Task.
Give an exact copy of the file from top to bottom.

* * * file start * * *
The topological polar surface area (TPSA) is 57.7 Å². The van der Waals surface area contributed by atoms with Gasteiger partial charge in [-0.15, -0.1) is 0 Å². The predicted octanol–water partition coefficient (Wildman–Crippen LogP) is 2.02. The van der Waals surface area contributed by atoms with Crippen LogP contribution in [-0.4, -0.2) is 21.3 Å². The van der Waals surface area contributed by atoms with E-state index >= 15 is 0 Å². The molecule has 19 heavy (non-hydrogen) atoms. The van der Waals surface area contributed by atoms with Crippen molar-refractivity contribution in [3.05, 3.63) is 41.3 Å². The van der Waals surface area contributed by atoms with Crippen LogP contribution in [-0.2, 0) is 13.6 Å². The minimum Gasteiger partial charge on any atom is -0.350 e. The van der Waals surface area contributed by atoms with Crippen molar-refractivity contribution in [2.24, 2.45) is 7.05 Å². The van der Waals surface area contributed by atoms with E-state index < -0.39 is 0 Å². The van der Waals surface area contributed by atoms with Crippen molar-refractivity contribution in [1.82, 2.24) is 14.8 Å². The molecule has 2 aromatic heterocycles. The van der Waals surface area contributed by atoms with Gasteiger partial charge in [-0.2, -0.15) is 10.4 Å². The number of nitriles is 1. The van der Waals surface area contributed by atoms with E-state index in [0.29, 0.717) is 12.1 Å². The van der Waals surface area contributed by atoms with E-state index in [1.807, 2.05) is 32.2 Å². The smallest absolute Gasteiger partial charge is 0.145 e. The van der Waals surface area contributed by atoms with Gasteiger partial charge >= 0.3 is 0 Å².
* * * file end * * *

The topological polar surface area (TPSA) is 57.7 Å². The van der Waals surface area contributed by atoms with Gasteiger partial charge in [-0.15, -0.1) is 0 Å². The predicted octanol–water partition coefficient (Wildman–Crippen LogP) is 2.02. The van der Waals surface area contributed by atoms with Crippen LogP contribution in [-0.4, -0.2) is 21.3 Å². The van der Waals surface area contributed by atoms with E-state index >= 15 is 0 Å². The molecule has 19 heavy (non-hydrogen) atoms. The van der Waals surface area contributed by atoms with Crippen molar-refractivity contribution in [3.05, 3.63) is 41.3 Å². The van der Waals surface area contributed by atoms with Crippen LogP contribution in [-0.2, 0) is 13.6 Å². The minimum Gasteiger partial charge on any atom is -0.350 e. The van der Waals surface area contributed by atoms with Crippen molar-refractivity contribution in [2.24, 2.45) is 7.05 Å². The van der Waals surface area contributed by atoms with E-state index < -0.39 is 0 Å². The van der Waals surface area contributed by atoms with Crippen molar-refractivity contribution in [1.82, 2.24) is 14.8 Å². The molecule has 2 aromatic heterocycles. The van der Waals surface area contributed by atoms with Gasteiger partial charge in [-0.2, -0.15) is 10.4 Å². The number of nitriles is 1. The van der Waals surface area contributed by atoms with E-state index in [0.29, 0.717) is 12.1 Å². The van der Waals surface area contributed by atoms with E-state index in [1.807, 2.05) is 32.2 Å². The smallest absolute Gasteiger partial charge is 0.145 e. The van der Waals surface area contributed by atoms with Gasteiger partial charge >= 0.3 is 0 Å².